People are big on eating healthy these days. Supermarket aisles are packed with products screaming “low fat!” and “sugar-free!” while fast food chains serve up salads and apple slices and friggin’ oatmeal. But just because a product claims to be healthy doesn’t mean it isn’t secretly plotting to kill you in your sleep. Take, for instance, the six items below. Wait’ll you see the dirt we have on yogurt and smoothies…
The key phrase here is “tea-like.” Because while these drinks say the word “tea” right on the label, drinking one to achieve the health benefits of tea is kind of like eating a Big Mac to achieve the health benefits of lettuce and tomatoes.
Sure, there’s a little bit of tea in these drinks, but it’s severely outweighed by the amount of sugar added to the beverage to make it delicious and desirable to the hordes of sweet-toothed consumers who suck it down by the gallon each day. A bottle of Snapple Iced Tea, for instance, contains 25 grams of sugar or more. That’s almost as much as a can of Mountain Dew (31 grams), which, as we all know, destroys your teeth, shrinks your testicles and turns you into a mindless video game drone with no chance of ever getting laid again ever.
Crazy high sugar levels aren’t the only shady things going on in these drinks. According to Consumer Reports, many of tea-like beverages deliver only a fraction of the antioxidants and other health benefits you get from drinking real brewed tea. So just brew some damn tea already. The British have been doing it for centuries and look at them. Oh… we see. OK, stick with the bottled crap.
It’s mostly liquid, so it should be easy on the waistline, right? Not really. The main reason soup tastes so good is that’s it’s loaded with sodium, which, it turns out, is pretty bad for you when consumed in excess. Just one serving of Campbell’s Chicken Noodle—a freakin’ American classic—boasts 870 milligrams of sodium, or 36 percent of your daily recommended intake.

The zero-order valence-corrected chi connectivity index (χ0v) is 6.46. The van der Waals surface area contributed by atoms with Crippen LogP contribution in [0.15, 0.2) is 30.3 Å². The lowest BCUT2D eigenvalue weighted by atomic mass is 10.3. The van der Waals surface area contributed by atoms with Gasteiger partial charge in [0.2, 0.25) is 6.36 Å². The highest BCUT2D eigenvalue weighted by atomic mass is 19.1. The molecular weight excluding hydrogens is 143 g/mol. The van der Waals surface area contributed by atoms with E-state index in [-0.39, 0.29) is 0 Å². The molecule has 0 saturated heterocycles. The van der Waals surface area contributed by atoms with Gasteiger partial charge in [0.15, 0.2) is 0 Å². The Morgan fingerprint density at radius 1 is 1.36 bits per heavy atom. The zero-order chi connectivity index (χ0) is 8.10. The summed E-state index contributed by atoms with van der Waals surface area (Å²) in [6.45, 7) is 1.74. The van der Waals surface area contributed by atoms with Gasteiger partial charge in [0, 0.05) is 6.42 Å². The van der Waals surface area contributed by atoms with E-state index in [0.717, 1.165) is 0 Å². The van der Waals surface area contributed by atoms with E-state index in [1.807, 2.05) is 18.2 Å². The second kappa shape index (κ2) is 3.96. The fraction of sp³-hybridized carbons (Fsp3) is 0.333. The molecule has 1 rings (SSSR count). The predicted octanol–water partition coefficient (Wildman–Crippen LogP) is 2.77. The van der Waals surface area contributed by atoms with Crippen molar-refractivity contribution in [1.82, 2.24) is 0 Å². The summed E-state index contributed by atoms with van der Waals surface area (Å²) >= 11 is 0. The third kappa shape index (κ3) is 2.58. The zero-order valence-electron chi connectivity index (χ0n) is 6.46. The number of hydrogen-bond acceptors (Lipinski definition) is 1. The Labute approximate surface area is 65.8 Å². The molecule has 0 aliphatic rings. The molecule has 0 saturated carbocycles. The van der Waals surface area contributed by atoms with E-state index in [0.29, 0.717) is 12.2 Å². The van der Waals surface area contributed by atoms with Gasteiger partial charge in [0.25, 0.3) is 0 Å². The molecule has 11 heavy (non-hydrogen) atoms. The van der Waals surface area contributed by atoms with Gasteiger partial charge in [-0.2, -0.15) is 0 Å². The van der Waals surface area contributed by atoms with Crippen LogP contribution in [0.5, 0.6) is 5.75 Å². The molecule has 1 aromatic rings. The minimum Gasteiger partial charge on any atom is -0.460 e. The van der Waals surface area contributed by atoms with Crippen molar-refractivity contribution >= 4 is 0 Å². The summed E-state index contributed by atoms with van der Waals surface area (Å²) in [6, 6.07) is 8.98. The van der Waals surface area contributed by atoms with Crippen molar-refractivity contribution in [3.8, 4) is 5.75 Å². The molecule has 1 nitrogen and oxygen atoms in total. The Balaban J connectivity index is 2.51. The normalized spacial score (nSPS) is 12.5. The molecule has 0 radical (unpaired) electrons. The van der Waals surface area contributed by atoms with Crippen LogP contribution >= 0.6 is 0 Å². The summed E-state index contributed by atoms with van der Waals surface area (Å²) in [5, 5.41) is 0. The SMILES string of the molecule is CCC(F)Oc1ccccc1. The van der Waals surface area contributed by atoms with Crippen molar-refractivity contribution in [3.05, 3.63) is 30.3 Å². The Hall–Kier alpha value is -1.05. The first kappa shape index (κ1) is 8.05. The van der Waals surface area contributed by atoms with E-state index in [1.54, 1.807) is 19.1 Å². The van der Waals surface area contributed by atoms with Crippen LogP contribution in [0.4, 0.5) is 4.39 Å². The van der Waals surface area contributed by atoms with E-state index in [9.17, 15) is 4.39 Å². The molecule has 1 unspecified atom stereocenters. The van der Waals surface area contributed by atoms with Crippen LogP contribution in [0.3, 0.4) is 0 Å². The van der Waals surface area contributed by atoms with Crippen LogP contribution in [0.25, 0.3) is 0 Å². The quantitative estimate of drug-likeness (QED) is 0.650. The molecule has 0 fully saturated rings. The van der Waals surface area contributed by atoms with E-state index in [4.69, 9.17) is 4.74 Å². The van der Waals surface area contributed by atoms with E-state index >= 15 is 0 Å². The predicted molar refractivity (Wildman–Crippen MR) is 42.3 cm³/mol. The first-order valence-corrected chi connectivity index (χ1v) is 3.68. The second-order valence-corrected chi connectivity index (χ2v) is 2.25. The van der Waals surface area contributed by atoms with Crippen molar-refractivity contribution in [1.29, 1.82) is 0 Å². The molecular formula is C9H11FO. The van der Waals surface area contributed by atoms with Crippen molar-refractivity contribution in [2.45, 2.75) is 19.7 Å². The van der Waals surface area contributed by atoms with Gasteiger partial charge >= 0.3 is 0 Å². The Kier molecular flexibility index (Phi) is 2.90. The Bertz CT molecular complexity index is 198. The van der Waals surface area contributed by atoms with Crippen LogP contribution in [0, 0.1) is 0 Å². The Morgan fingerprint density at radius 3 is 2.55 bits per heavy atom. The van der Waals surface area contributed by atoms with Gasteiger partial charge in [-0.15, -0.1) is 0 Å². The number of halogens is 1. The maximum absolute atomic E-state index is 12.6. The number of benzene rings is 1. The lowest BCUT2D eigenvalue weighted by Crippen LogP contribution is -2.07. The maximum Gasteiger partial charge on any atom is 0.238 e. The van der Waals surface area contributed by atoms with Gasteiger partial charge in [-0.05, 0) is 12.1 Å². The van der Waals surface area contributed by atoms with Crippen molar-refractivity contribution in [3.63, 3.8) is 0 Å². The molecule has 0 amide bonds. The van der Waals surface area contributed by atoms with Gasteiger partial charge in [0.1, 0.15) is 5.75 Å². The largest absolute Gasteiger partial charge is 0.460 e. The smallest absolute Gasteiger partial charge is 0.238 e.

Keep in mind, that’s just one serving. Look at any standard-sized can of soup and you’ll notice it actually contains two servings or more. And since you’re not three years old, chances are you’re going to eat the whole can, along with the entire 1,740 milligrams of sodium hidden within its rich, soupy goodness.
Is it possible to feel betrayed by a food item? If so, soup just cut us deep.
First off, frozen yogurt contains just as much sugar as ice cream. A half-cup of original tart from the ultra-trendy Pinkberry actually contains more sugar (20 grams) than the same serving of Ben and Jerry’s vanilla (19 grams). Which we could probably live with, if it weren’t for the fact that for a long time, Pinkberry wasn’t even legally classified as yogurt. When Pinkberry opened in 2006, the company was immediately greeted by skepticism over its claim of offering an “all natural” frozen yogurt product. Wary critics demanded to see Pinkberry’s list of ingredients, but the company wouldn’t oblige until a lawsuit in 2008 forced them to reveal what was in the yogurt.
Turns out it took 23 ingredients to form Pinkberry’s product, including a lengthy rundown of corn syrup-based sugars, preservatives and hard-to-pronounce chemical additives. As University of Minnesota food science professor Dr. Gary A. Reineccius remarked to the New York Times following the suit, these far-from-natural ingredients were “there to make something smooth, sweet and tangy that would otherwise be gritty and flavorless in a frozen state.”
Then the LA Times sent a sample of Pinkberry’s yogurt to a lab for further analysis. The lab reported that the yogurt actually contained too few live active cultures (the stuff that makes yogurt good for you) to be legally considered yogurt. So Pinkberry had been selling a delicious chemical knockoff, and people loved it. The company has since altered its recipe enough to call it yogurt and limited its use of additives, but who knows what all the other dozens of frozen yogurt chains across the nation are feeding people? Long story short: If it tastes amazing, looks like ice cream and is labeled “healthy,” it’s probably too good to be true.